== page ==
“Once we decided we would bring coffee to Canada, the first thing we needed to figure out was what kind of coffee we had, which is to show you how much we knew at that time,” Noel admits jokingly. They made the decision over coffee one morning (how poetic) and over time learned just what they were getting themselves into, but also how rewarding it would be.

“It was one-million times as hard as I thought it would be and just as valuable,” Noel says. He plans to be in the coffee business for the long term and knows that it takes hard work and solid teamwork.

The partnership he and Jenny have is very unique. They are partners in marriage, and are now partners in international trade. Jenny is the exporter in Ecuador, where she spends much of her time, and Noel is the importer in Canada.  It made sense in the beginning since Noel could communicate in English with many of the Canadian stakeholders and investors, while Jenny could have discussions with the families in the village in her native Spanish tongue. They’ve grown from having two farmers contributing beans to over twenty-five, and Jenny oversees production and coordinates the incoming product before shipping it out of Ecuador to Ontario.

Noel learning the ropes
Jenny getting a feel for the beans

“She does 95% of the work, but I get half the credit,” jokes Noel, who’s spent a good portion of his life studying international development, sustainable energy, and environmental law. When he’s not running a successful coffee company, he’s developing large-scale renewable energy projects overseas with JCM Power.

He’s a guy who knows the value of a little caffeine to stay alert and motivated. Good thing he’ll never be in short supply. They’ve just added a dark roast this past year to build onto the medium blend. Now we’ve all got two blends to drink black.

They also have a special Honey Blend that is roasted by Velvet Sunrise in Toronto, and was put forward by owner Mark Hayward in the 2018 Toronto Coffee and Tea Expo. It won Best Cup, which in simple terms means it was selected as the best tasting coffee at the expo. No surprise to me – it’s won the ‘best cup’ at my house everyday for over a year now.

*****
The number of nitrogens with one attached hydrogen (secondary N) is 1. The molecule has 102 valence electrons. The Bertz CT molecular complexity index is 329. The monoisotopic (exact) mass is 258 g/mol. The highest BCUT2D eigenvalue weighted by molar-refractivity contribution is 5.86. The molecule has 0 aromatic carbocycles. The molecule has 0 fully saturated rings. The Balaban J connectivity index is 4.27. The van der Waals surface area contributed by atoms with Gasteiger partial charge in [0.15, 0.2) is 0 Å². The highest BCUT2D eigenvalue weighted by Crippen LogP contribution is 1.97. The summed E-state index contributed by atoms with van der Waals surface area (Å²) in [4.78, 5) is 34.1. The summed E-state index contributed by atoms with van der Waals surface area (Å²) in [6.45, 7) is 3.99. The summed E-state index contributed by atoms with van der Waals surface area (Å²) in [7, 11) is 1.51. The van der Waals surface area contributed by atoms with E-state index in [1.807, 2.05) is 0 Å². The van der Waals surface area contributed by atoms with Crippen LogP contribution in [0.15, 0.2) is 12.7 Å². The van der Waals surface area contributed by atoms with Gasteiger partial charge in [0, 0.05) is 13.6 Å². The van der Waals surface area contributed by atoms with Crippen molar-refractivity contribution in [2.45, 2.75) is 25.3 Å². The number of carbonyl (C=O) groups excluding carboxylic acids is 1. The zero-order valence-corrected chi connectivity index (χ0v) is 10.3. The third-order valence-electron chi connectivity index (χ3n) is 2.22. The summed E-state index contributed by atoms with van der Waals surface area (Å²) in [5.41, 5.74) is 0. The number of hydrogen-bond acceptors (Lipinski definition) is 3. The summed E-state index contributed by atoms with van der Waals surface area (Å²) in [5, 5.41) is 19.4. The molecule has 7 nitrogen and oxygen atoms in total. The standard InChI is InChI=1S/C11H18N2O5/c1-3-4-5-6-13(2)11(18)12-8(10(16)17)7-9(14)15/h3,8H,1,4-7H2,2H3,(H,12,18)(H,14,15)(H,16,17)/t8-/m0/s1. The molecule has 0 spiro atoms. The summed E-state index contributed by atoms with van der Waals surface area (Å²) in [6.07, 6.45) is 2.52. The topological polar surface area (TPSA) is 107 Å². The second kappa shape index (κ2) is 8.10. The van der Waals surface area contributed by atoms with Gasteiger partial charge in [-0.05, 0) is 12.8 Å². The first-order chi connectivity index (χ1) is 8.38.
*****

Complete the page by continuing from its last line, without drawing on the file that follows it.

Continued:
The Toronto Expo award will stand as a monumental occasion in the history of Café Pionero. It was celebrated with a giant pat on the back and sigh of relief that their product is, in fact, a good one, something Noel knew was pivotal to their success. There are a lot of people betting on this company to provide an income for the next twenty years. “It contributes to the livelihood of a lot of people who don’t have a lot of livelihood, so to speak,” Noel explains. “If our coffee’s this good, we’re going to be able to do this for a long time.”

Yes, the Best Cup was a good sign that they’re clearly doing many things right, but the fact that Farmers’ Coffee is the blend that’s got me leaving the cream in the fridge and the sugar on the shelf is another good sign that this coffee is superb. It’s a difficult thing to make an excellent product that also checks off many of the ethical and environmental concerns that often get ignored by bigger companies, but it’s possible as Noel and Jenny have shown. They’ve worked hard to achieve it.

“Essentially we want to deliver freshly roasted coffee to your doorstep for the price you pay for coffee from large corporations, and pass more of that benefit onto local farmers,” Noel says.

Now I’ll drink (coffee) to that!

To buy your own bag of Farmers’ Coffee by Café Pionero, and have it shipped right to your doorstep, it’s as easy as emailing Noel and Jenny at cafepionero@gmail.com


Written by Jesse Wilkinson

Photos provided by Cafe Pionero